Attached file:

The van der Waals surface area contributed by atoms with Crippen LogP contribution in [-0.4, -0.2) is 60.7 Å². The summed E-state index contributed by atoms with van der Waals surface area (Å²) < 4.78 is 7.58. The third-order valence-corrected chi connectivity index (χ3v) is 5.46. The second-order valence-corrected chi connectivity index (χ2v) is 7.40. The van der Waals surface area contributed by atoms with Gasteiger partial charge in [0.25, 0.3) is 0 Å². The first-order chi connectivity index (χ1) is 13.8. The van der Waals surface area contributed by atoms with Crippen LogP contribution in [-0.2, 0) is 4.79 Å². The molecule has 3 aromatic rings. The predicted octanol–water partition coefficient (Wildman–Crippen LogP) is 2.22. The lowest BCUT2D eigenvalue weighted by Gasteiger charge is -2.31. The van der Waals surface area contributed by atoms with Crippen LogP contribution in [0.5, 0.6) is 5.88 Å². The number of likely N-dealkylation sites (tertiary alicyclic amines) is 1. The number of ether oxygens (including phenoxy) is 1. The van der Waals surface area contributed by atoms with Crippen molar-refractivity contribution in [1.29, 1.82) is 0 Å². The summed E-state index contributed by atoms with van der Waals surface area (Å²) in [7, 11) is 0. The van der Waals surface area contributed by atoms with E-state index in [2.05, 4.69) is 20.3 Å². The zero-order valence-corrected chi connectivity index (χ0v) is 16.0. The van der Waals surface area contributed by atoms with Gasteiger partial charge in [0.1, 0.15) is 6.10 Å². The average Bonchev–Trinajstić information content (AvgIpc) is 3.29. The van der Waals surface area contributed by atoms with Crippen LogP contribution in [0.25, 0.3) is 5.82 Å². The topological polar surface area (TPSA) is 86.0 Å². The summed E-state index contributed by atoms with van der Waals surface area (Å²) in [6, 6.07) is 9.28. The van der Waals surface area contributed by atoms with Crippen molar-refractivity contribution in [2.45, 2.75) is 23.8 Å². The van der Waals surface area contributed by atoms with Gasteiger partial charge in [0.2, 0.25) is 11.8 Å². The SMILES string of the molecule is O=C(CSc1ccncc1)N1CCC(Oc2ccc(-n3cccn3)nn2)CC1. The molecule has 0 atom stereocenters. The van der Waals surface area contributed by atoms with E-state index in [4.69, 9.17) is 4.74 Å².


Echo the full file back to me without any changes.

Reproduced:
The van der Waals surface area contributed by atoms with Crippen LogP contribution in [-0.4, -0.2) is 60.7 Å². The summed E-state index contributed by atoms with van der Waals surface area (Å²) < 4.78 is 7.58. The third-order valence-corrected chi connectivity index (χ3v) is 5.46. The second-order valence-corrected chi connectivity index (χ2v) is 7.40. The van der Waals surface area contributed by atoms with Gasteiger partial charge in [0.25, 0.3) is 0 Å². The first-order chi connectivity index (χ1) is 13.8. The van der Waals surface area contributed by atoms with Crippen LogP contribution in [-0.2, 0) is 4.79 Å². The molecule has 3 aromatic rings. The predicted octanol–water partition coefficient (Wildman–Crippen LogP) is 2.22. The lowest BCUT2D eigenvalue weighted by Gasteiger charge is -2.31. The van der Waals surface area contributed by atoms with Crippen LogP contribution in [0.5, 0.6) is 5.88 Å². The number of likely N-dealkylation sites (tertiary alicyclic amines) is 1. The number of ether oxygens (including phenoxy) is 1. The van der Waals surface area contributed by atoms with Crippen molar-refractivity contribution in [1.29, 1.82) is 0 Å². The summed E-state index contributed by atoms with van der Waals surface area (Å²) in [7, 11) is 0. The van der Waals surface area contributed by atoms with E-state index in [2.05, 4.69) is 20.3 Å². The zero-order valence-corrected chi connectivity index (χ0v) is 16.0. The van der Waals surface area contributed by atoms with Gasteiger partial charge in [0.1, 0.15) is 6.10 Å². The average Bonchev–Trinajstić information content (AvgIpc) is 3.29. The van der Waals surface area contributed by atoms with Crippen LogP contribution in [0.25, 0.3) is 5.82 Å². The topological polar surface area (TPSA) is 86.0 Å². The summed E-state index contributed by atoms with van der Waals surface area (Å²) in [6, 6.07) is 9.28. The van der Waals surface area contributed by atoms with Crippen molar-refractivity contribution in [2.45, 2.75) is 23.8 Å². The van der Waals surface area contributed by atoms with Gasteiger partial charge in [0.2, 0.25) is 11.8 Å². The SMILES string of the molecule is O=C(CSc1ccncc1)N1CCC(Oc2ccc(-n3cccn3)nn2)CC1. The molecule has 0 atom stereocenters. The van der Waals surface area contributed by atoms with E-state index in [4.69, 9.17) is 4.74 Å².